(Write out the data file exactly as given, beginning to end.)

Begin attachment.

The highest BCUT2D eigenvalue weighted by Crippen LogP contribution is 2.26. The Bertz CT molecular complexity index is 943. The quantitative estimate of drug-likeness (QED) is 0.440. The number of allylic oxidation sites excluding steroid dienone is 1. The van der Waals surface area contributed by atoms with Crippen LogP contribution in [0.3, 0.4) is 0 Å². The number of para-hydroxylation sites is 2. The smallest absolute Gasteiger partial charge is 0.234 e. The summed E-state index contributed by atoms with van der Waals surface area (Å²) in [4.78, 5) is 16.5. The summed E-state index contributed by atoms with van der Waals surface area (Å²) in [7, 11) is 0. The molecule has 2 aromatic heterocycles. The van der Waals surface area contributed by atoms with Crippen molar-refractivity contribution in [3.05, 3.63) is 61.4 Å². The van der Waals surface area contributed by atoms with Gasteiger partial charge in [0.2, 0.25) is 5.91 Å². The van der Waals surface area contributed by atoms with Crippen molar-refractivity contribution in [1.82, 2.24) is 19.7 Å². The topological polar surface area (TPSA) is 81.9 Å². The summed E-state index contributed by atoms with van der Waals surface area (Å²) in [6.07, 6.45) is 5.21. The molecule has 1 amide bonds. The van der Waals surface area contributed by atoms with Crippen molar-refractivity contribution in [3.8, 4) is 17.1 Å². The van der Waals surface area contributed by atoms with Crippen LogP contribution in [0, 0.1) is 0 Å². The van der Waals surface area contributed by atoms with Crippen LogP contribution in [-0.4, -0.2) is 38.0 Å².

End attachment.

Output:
The highest BCUT2D eigenvalue weighted by Crippen LogP contribution is 2.26. The Bertz CT molecular complexity index is 943. The quantitative estimate of drug-likeness (QED) is 0.440. The number of allylic oxidation sites excluding steroid dienone is 1. The van der Waals surface area contributed by atoms with Crippen LogP contribution in [0.3, 0.4) is 0 Å². The number of para-hydroxylation sites is 2. The smallest absolute Gasteiger partial charge is 0.234 e. The summed E-state index contributed by atoms with van der Waals surface area (Å²) in [4.78, 5) is 16.5. The summed E-state index contributed by atoms with van der Waals surface area (Å²) in [7, 11) is 0. The molecule has 2 aromatic heterocycles. The van der Waals surface area contributed by atoms with Crippen molar-refractivity contribution in [3.05, 3.63) is 61.4 Å². The van der Waals surface area contributed by atoms with Gasteiger partial charge in [0.2, 0.25) is 5.91 Å². The van der Waals surface area contributed by atoms with Crippen molar-refractivity contribution in [1.82, 2.24) is 19.7 Å². The topological polar surface area (TPSA) is 81.9 Å². The summed E-state index contributed by atoms with van der Waals surface area (Å²) in [6.07, 6.45) is 5.21. The molecule has 1 amide bonds. The van der Waals surface area contributed by atoms with Crippen molar-refractivity contribution in [3.8, 4) is 17.1 Å². The van der Waals surface area contributed by atoms with Crippen LogP contribution in [0, 0.1) is 0 Å². The van der Waals surface area contributed by atoms with Crippen LogP contribution in [-0.4, -0.2) is 38.0 Å².